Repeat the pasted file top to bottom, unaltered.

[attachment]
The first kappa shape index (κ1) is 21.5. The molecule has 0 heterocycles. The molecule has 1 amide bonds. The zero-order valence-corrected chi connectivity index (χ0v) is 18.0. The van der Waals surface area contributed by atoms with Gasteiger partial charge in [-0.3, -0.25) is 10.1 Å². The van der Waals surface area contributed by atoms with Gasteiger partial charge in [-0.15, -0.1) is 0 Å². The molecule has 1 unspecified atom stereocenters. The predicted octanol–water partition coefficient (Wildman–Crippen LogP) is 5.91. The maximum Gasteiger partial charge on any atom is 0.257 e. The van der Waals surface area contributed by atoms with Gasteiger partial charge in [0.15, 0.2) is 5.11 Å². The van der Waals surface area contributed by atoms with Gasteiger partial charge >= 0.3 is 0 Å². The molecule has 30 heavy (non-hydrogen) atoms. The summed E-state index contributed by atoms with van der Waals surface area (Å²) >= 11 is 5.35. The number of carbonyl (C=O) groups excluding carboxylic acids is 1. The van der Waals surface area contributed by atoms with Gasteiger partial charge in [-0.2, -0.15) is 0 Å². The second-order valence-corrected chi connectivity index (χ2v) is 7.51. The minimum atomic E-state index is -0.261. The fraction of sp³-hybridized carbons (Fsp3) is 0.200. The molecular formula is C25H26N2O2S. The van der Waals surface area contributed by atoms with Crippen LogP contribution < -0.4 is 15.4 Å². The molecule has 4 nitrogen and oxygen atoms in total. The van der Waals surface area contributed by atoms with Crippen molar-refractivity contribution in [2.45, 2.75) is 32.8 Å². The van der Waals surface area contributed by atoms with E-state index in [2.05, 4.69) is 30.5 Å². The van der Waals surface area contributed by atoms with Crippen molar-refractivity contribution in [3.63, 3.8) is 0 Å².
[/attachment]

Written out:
The first kappa shape index (κ1) is 21.5. The molecule has 0 heterocycles. The molecule has 1 amide bonds. The zero-order valence-corrected chi connectivity index (χ0v) is 18.0. The van der Waals surface area contributed by atoms with Gasteiger partial charge in [-0.3, -0.25) is 10.1 Å². The van der Waals surface area contributed by atoms with Gasteiger partial charge in [-0.15, -0.1) is 0 Å². The molecule has 1 unspecified atom stereocenters. The predicted octanol–water partition coefficient (Wildman–Crippen LogP) is 5.91. The maximum Gasteiger partial charge on any atom is 0.257 e. The van der Waals surface area contributed by atoms with Gasteiger partial charge in [0.15, 0.2) is 5.11 Å². The van der Waals surface area contributed by atoms with Gasteiger partial charge >= 0.3 is 0 Å². The molecule has 30 heavy (non-hydrogen) atoms. The summed E-state index contributed by atoms with van der Waals surface area (Å²) >= 11 is 5.35. The number of carbonyl (C=O) groups excluding carboxylic acids is 1. The van der Waals surface area contributed by atoms with Gasteiger partial charge in [-0.2, -0.15) is 0 Å². The second-order valence-corrected chi connectivity index (χ2v) is 7.51. The minimum atomic E-state index is -0.261. The fraction of sp³-hybridized carbons (Fsp3) is 0.200. The molecular formula is C25H26N2O2S. The van der Waals surface area contributed by atoms with Crippen LogP contribution < -0.4 is 15.4 Å². The molecule has 4 nitrogen and oxygen atoms in total. The van der Waals surface area contributed by atoms with Crippen molar-refractivity contribution in [2.45, 2.75) is 32.8 Å². The van der Waals surface area contributed by atoms with E-state index in [2.05, 4.69) is 30.5 Å². The van der Waals surface area contributed by atoms with Crippen molar-refractivity contribution in [3.63, 3.8) is 0 Å².